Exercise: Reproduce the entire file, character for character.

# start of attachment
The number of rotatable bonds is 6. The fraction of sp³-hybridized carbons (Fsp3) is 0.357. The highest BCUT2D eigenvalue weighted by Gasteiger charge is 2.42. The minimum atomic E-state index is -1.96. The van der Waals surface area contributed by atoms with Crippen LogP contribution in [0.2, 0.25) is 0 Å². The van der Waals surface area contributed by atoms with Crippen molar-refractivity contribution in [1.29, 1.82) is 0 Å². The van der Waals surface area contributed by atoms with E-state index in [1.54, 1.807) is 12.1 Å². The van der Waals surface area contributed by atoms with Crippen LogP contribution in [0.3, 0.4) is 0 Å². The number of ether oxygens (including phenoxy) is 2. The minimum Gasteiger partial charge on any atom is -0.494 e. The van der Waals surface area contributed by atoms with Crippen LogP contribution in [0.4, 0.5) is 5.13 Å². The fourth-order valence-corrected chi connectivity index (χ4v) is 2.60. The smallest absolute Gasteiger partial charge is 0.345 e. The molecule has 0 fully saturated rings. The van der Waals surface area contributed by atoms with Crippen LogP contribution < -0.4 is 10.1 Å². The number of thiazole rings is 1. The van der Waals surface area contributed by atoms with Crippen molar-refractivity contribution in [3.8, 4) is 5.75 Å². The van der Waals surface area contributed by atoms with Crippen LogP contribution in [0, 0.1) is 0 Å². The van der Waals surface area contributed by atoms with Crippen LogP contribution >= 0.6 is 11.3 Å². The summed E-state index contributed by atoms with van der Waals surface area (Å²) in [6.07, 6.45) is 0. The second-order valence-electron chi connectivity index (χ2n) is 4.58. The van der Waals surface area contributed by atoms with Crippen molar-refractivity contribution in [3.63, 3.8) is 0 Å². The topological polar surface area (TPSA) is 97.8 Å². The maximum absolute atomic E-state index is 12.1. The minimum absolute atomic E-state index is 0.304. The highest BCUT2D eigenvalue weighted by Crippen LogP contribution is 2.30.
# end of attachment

The number of rotatable bonds is 6. The fraction of sp³-hybridized carbons (Fsp3) is 0.357. The highest BCUT2D eigenvalue weighted by Gasteiger charge is 2.42. The minimum atomic E-state index is -1.96. The van der Waals surface area contributed by atoms with Crippen LogP contribution in [0.2, 0.25) is 0 Å². The van der Waals surface area contributed by atoms with Crippen molar-refractivity contribution in [1.29, 1.82) is 0 Å². The van der Waals surface area contributed by atoms with E-state index in [1.54, 1.807) is 12.1 Å². The van der Waals surface area contributed by atoms with Crippen LogP contribution in [0.3, 0.4) is 0 Å². The number of ether oxygens (including phenoxy) is 2. The minimum Gasteiger partial charge on any atom is -0.494 e. The van der Waals surface area contributed by atoms with Crippen LogP contribution in [0.4, 0.5) is 5.13 Å². The fourth-order valence-corrected chi connectivity index (χ4v) is 2.60. The smallest absolute Gasteiger partial charge is 0.345 e. The molecule has 0 fully saturated rings. The van der Waals surface area contributed by atoms with Crippen LogP contribution < -0.4 is 10.1 Å². The number of thiazole rings is 1. The van der Waals surface area contributed by atoms with Crippen molar-refractivity contribution in [3.8, 4) is 5.75 Å². The van der Waals surface area contributed by atoms with Crippen LogP contribution in [0, 0.1) is 0 Å². The van der Waals surface area contributed by atoms with Crippen LogP contribution >= 0.6 is 11.3 Å². The summed E-state index contributed by atoms with van der Waals surface area (Å²) in [6.07, 6.45) is 0. The second-order valence-electron chi connectivity index (χ2n) is 4.58. The van der Waals surface area contributed by atoms with Crippen molar-refractivity contribution in [3.63, 3.8) is 0 Å². The topological polar surface area (TPSA) is 97.8 Å². The maximum absolute atomic E-state index is 12.1. The minimum absolute atomic E-state index is 0.304. The highest BCUT2D eigenvalue weighted by Crippen LogP contribution is 2.30.